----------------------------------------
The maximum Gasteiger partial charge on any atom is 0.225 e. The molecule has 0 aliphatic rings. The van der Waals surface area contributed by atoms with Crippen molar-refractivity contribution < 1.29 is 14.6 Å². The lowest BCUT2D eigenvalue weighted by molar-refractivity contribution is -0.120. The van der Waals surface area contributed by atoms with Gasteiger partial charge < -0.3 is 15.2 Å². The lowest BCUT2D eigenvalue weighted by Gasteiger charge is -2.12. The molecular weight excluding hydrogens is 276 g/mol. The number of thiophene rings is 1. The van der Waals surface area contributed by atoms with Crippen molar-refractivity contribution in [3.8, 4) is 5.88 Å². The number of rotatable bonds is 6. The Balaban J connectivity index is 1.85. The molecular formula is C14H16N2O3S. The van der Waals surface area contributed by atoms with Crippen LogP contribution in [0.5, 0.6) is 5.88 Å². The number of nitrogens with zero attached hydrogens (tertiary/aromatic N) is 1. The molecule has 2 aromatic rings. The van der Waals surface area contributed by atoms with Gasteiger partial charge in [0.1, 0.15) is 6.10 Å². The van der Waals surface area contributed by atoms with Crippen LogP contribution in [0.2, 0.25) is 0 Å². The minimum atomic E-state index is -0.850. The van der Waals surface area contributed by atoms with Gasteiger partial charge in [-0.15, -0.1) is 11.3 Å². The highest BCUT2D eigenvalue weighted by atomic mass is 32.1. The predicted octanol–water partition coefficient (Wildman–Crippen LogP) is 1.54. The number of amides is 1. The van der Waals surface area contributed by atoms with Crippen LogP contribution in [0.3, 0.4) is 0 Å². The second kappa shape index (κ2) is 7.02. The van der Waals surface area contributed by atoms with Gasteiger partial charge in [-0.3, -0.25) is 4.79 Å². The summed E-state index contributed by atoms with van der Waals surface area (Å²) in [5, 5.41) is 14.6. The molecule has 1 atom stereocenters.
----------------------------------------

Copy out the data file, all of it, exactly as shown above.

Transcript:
The maximum Gasteiger partial charge on any atom is 0.225 e. The molecule has 0 aliphatic rings. The van der Waals surface area contributed by atoms with Crippen molar-refractivity contribution < 1.29 is 14.6 Å². The lowest BCUT2D eigenvalue weighted by molar-refractivity contribution is -0.120. The van der Waals surface area contributed by atoms with Gasteiger partial charge < -0.3 is 15.2 Å². The lowest BCUT2D eigenvalue weighted by Gasteiger charge is -2.12. The molecular weight excluding hydrogens is 276 g/mol. The number of thiophene rings is 1. The van der Waals surface area contributed by atoms with Crippen molar-refractivity contribution in [3.8, 4) is 5.88 Å². The number of rotatable bonds is 6. The Balaban J connectivity index is 1.85. The molecular formula is C14H16N2O3S. The van der Waals surface area contributed by atoms with Crippen LogP contribution in [0.5, 0.6) is 5.88 Å². The number of nitrogens with zero attached hydrogens (tertiary/aromatic N) is 1. The molecule has 2 aromatic rings. The van der Waals surface area contributed by atoms with Gasteiger partial charge in [0.1, 0.15) is 6.10 Å². The van der Waals surface area contributed by atoms with Crippen LogP contribution in [0.2, 0.25) is 0 Å². The minimum atomic E-state index is -0.850. The van der Waals surface area contributed by atoms with Gasteiger partial charge in [-0.15, -0.1) is 11.3 Å². The highest BCUT2D eigenvalue weighted by atomic mass is 32.1. The predicted octanol–water partition coefficient (Wildman–Crippen LogP) is 1.54. The number of amides is 1. The van der Waals surface area contributed by atoms with Crippen LogP contribution in [0.3, 0.4) is 0 Å². The second kappa shape index (κ2) is 7.02. The van der Waals surface area contributed by atoms with Gasteiger partial charge in [-0.3, -0.25) is 4.79 Å². The summed E-state index contributed by atoms with van der Waals surface area (Å²) in [5, 5.41) is 14.6. The molecule has 1 atom stereocenters.